Understanding Suffering, Preaching Hope: Part 2
Part 2: Can Science Help Us Understand?
Why do people (and other creatures) suffer? This has always been a question that plagues Christianity – if God is good, loving, and all-powerful, as we believe, why does God allow suffering, sometimes on an enormous scale? In some ways, it’s an unanswerable question, in that we can never fully (at least in this life) know the mind of God. We can’t see what alternative possibilities might have looked like, and we can’t always know the ultimate outcome of an event, as it may not come to fruition for years or even decades.
We can’t deny the reality of suffering, but suffering does not have to be without hope. As theologian Bethany Sollereder has noted in her book, God, Evolution, and Animal Suffering. Theodicy without a fall, God is not absent when his creatures suffer. God is with suffering creatures, drawing all life towards, in her words, “healing and fulfilment” (p. 184). None of God’s creatures, ourselves included, suffer alone. God is not indifferent to our suffering. Knowing this can be a source of comfort in our suffering. So can understanding why some of the things that are a cause of suffering happen.
Bringing science into the conversation
How can science help make theological sense of suffering? First, science can help us to understand why certain things happen and recognise that these things, while sources of suffering, are also the by-product of something beneficial. The understanding that comes from scientific knowledge becomes theological simply by virtue of being brought into the theological framework through which we make sense of the world and our place in it.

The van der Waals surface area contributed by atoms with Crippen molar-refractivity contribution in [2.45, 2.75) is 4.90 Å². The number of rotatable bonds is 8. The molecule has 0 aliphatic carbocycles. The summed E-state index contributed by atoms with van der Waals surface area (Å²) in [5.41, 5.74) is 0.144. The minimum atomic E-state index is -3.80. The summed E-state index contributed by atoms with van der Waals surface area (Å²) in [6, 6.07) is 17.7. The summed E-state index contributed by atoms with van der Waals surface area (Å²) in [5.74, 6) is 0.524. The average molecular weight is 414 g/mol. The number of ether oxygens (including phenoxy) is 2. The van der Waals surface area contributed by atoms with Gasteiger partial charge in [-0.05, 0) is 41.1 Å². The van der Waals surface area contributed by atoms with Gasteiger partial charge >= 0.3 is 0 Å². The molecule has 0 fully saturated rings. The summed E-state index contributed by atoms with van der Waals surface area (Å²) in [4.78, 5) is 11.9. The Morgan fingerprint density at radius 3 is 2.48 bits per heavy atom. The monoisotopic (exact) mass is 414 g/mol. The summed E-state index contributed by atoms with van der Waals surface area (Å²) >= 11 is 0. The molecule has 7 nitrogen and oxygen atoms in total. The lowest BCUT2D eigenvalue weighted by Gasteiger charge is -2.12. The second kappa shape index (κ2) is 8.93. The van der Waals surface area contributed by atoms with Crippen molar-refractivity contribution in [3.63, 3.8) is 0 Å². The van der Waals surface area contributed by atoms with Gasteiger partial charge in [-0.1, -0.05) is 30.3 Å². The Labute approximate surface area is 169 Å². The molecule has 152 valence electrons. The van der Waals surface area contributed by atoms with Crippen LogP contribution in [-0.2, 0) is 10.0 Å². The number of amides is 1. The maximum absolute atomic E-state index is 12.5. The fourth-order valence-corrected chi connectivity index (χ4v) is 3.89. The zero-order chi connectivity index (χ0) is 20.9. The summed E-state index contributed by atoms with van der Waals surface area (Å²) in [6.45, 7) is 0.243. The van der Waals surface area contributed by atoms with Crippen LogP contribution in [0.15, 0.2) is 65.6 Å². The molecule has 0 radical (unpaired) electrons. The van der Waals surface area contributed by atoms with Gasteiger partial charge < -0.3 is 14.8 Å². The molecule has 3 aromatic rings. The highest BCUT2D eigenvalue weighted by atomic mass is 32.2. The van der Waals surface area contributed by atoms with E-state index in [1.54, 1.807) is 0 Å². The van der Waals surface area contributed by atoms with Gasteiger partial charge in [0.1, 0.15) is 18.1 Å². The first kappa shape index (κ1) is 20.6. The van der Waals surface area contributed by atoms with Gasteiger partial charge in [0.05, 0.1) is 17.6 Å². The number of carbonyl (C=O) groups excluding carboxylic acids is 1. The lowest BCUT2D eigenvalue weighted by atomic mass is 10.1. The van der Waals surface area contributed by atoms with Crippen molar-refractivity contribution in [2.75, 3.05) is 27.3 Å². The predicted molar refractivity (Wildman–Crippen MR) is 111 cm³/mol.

Some of the things that we call natural evils, that is, things that cause harm but are caused by natural processes, rather than by an intentional act by a moral agent, are the result of things that are, in fact, goods. Earthquakes are one example of this. Because the solid, outer crust of our planet sits on top of layers of molten material. Those layers of, essentially thick liquid, are in motion. Some of that motion causes tectonic plates to move, leading to earthquakes. But another effect of that motion, deep in the earth, is the creation of a magnetic field around the earth that protects the planet from solar radiation and solar wind. Without it, the earth would not be able to support life. So the same core processes that create the conditions for life also create the conditions under which earthquakes can happen. When humans live in earthquake zones and are affected by an earthquake, this is undoubtedly harmful. But the harm, it could be argued, is a by product of something essential for life. Science has allowed us to discover how these processes work and how they benefit life on earth. Just knowing that when a major event like an earthquake strikes it is part of a larger natural process and not a certain region or group of people being selected for ‘punishment’, and understanding that such a happening is also not meaningless because it is part of a system that supports life, can be helpful. Such an understanding can help us explore why, in a world created by a good and loving God, such harms occur.